Social analysis is a method for describing the local community in terms of the economic, cultural, and political systems that shape it. Without a grasp of the broader context, our projects can feel like a game of Whac-A-Mole as we seek solutions to local problems in isolation. Not only that, we might miss the positive resources, such as dreams, economic resources, and local traditions that can help us improve the community in which we live.
- What do you notice about our situation here today? What are people experiencing? This step is descriptive. Brainstorm with a group, ask for stories from people you know, or do a survey.
- What changes have occurred in the past twenty years? This question gets at the historical dimension of the situation. A neighborhood where it’s unsafe to cross the street may be the result of decisions made years ago about speed limit, crosswalks, or on-street parking.
- What influence does money have in our situation? This question addresses the economic system. For example, a working mother may have an adequate job but she can’t keep it because of a predatory loan with a very high interest rate.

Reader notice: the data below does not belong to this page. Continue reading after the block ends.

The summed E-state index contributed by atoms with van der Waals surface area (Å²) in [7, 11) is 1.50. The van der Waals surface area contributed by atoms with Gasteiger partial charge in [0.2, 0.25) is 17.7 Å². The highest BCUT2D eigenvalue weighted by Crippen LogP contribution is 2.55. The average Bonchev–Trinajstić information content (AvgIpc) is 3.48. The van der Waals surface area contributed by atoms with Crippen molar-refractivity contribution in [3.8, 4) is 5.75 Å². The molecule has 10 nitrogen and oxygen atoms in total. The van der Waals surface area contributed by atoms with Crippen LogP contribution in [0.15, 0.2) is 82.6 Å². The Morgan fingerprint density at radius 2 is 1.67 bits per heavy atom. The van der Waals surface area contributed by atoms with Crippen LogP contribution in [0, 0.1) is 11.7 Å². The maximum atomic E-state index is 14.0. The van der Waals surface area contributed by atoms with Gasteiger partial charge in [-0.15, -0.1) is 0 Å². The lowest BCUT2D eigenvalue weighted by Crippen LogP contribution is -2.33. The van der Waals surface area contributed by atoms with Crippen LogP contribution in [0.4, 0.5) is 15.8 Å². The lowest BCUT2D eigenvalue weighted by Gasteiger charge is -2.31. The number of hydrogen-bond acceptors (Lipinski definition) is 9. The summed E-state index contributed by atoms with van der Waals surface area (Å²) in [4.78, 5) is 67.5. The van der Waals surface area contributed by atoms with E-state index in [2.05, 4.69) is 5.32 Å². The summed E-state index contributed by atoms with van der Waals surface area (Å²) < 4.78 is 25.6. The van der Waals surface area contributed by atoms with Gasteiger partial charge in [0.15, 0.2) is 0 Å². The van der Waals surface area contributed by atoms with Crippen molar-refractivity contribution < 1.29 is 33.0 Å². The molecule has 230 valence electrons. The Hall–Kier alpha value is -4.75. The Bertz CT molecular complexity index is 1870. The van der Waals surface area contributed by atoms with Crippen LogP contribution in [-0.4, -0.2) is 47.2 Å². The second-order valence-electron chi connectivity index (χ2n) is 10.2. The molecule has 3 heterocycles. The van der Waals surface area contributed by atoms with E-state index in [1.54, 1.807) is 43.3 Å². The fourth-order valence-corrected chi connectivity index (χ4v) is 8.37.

- Who makes the most important decisions around here? In other words, how does power get exercised? Look at formal structures like the mayor’s office or city council, or informal structures like influential leaders, organizations, or coalitions.
- What are the most important relationships people have here? This question deals with those other social relations so important to nourishing our life together, including the family, the neighborhood, friends at work and school, and social-media connections.
- What are the most important traditions of the people? A community’s culture, including religion, the arts and music, and local traditions, shape life in important ways.
- What do people want most in life? Don’t just ask people about their problems, but try to unearth their hopes for the future. Hold a community-wide planning process to bring people together and share their dreams with each other.
- What will things be like in ten years if they keep going in the same way? A primary purpose of social analysis is to broaden our perspective to see all the various dimensions of our situation, including the future. Then we can ask, “What is our preferred future?”
- What are the most important causes of the way things are today? This question requires us to sift through and prioritize the many reasons for a given social reality. Though many people are hungry, the root cause is often poverty, not the lack of food per se.
Source: Joe Holland and Peter Henriot, SJ, Social Analysis: Linking Faith and Justice (Maryknoll, NY: Orbis, 1983).
Image: MF McHugh Staff Blog, https://mfmchugh.org